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Sperm DNA fragmentation assessment: Is it really helpful?

Posted Mar 16 2011 11:46pm
All infertile couples know that the sperm plays a vitally important role in fertility. However, there's still a lot of confusion ! If we need only one sperm to fertilise an egg during ICSI, does the sperm count and motility really matter ? And if it does, how and why ?

The fact that the WHO has kept on changing the definition of what a normal sperm count just testifies to the fact that experts are as confused as patients are. This is especially true when we consider 3 contentious areas. While it's true that the sperm provides 50% of the child's DNA, can it be responsible forfailed fertilisation after ICSI ?
poor qualty embryos ?
miscarriages ?

In order to drill down further into when the sperm can be responsible for reproductive problems, researchers have developed sophisticated tests to analyse whether the sperm are "normal " or not. In the past, the only tests we had available were the sperm count, motility and morphology. These are admittedly crude tests, and the hope was that newer tests which could directly check the functional status of the sperm's DNA would give us more useful information. Logically, since the man's DNA contributes half of the offspring’s genetic material , it is reasonable to assume that abnormal DNA in the form of fragmented DNA ( when excessive strand breaks are present ) may lead to derangements in the reproductive process.

Let's look at some of these tests.

The tests used for the assessment of sperm DNA integrity can be distinguished into direct and indirect. Direct assays try to detect the actual DNA breaks, while indirect assays quantify the susceptibility of sperm DNA to break after an external insult, such as acid treatment. The most commonly used direct assays are; Terminal Deoxynucleotidyl Transferase-mediated Nick End Labeling (TUNEL), Single Cell Gel Electrophoresis (COMET) and In-Situ Nick Translation (NT) assay. The most common indirect assays are; Flow flow cytometric acridine orange assay, Acridine Orange test (AO), DNA Break Detection-Fluorescence In Situ Hybridization (DBD-FISH) and Sperm Chromatin Dispertion test (SCD).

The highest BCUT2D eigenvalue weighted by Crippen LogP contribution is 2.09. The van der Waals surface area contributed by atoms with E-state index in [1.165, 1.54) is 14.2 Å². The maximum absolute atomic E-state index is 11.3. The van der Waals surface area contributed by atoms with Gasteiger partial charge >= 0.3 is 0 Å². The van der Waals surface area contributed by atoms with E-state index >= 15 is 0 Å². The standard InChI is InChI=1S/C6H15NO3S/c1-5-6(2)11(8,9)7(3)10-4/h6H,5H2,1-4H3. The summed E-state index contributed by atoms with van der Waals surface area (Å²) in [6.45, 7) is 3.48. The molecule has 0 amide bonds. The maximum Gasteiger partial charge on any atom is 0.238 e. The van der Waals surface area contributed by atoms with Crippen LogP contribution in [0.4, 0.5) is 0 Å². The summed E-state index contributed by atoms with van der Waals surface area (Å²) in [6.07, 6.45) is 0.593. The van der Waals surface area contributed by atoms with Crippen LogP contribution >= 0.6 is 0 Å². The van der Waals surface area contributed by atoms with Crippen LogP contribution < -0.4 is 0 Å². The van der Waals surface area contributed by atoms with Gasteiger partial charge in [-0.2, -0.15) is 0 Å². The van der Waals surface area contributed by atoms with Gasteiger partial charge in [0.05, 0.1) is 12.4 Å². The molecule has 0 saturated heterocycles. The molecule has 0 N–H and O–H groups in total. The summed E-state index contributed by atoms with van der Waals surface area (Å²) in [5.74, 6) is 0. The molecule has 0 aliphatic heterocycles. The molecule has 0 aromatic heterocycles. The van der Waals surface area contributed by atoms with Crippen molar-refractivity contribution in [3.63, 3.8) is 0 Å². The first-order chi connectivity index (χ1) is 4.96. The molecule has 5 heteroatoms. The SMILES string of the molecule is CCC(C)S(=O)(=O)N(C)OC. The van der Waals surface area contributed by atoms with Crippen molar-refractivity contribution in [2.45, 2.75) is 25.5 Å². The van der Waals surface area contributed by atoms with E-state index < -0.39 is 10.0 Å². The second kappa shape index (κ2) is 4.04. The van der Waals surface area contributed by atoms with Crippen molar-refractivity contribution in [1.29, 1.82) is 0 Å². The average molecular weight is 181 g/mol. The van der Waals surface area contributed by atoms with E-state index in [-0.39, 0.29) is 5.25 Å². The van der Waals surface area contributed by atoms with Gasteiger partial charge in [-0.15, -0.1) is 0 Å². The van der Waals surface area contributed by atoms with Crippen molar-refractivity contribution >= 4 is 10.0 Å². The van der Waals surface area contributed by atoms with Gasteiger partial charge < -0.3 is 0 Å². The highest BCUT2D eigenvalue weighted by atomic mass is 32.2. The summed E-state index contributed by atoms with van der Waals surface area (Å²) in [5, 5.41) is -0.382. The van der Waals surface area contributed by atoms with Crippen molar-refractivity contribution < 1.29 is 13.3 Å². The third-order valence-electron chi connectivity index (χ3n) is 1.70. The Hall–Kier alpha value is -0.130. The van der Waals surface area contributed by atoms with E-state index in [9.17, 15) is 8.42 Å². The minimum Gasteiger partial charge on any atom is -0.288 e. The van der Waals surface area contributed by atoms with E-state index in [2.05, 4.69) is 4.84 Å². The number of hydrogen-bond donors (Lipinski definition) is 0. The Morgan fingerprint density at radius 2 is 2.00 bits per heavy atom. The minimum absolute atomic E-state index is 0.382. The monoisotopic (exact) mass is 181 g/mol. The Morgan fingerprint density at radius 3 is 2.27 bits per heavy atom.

The very fact that it's such a long list is a testimony to the fact that we really do not understand what the results signify in real life. For example, breaks affecting genes in “silent” areas of the genome are unlikely to have any clinical importance, but no assay can evaluate this factor yet.

The truth is that for the present, there is no differentiation between clinically significant and insignificant fragmentation. While it's true that many studies using a variety of assays have shown statistically significant differences in sperm DNA fragmentation between fertile and infertile men, remember that these refer only to the mean or median . In reality, there is extensive overlap between the values found in fertile and infertile men.

Because these tests are so new, they've not been standardised. Clear reference values have still not been established, just adding to the confusion. Just like conventional semen parameters have been proven to be disappointing at predicting the outcome of IVF, sperm DNA fragmentation has been equally disappointing in predicting pregnancy rates after standard IVF and ICSI.

If you have poor quality embryos and your test shows you have increased sperm DNA fragmentation , it's very tempting to conclude that it's the sperm DNA fragmentation which is responsible for the fragmented embryos. However, this has never been proven ; and please remember this is not necessarily cause and effect. Men with higher sperm DNA fragmentation have had completely healthy and normal babies in their bedroom !

DNA fragmentation is a new parameter for the evaluation of male factor infertility . However, just because it is new does not automatically mean it is better ! In fact, at present it just seems to add to the confusion, rather than clarify it !
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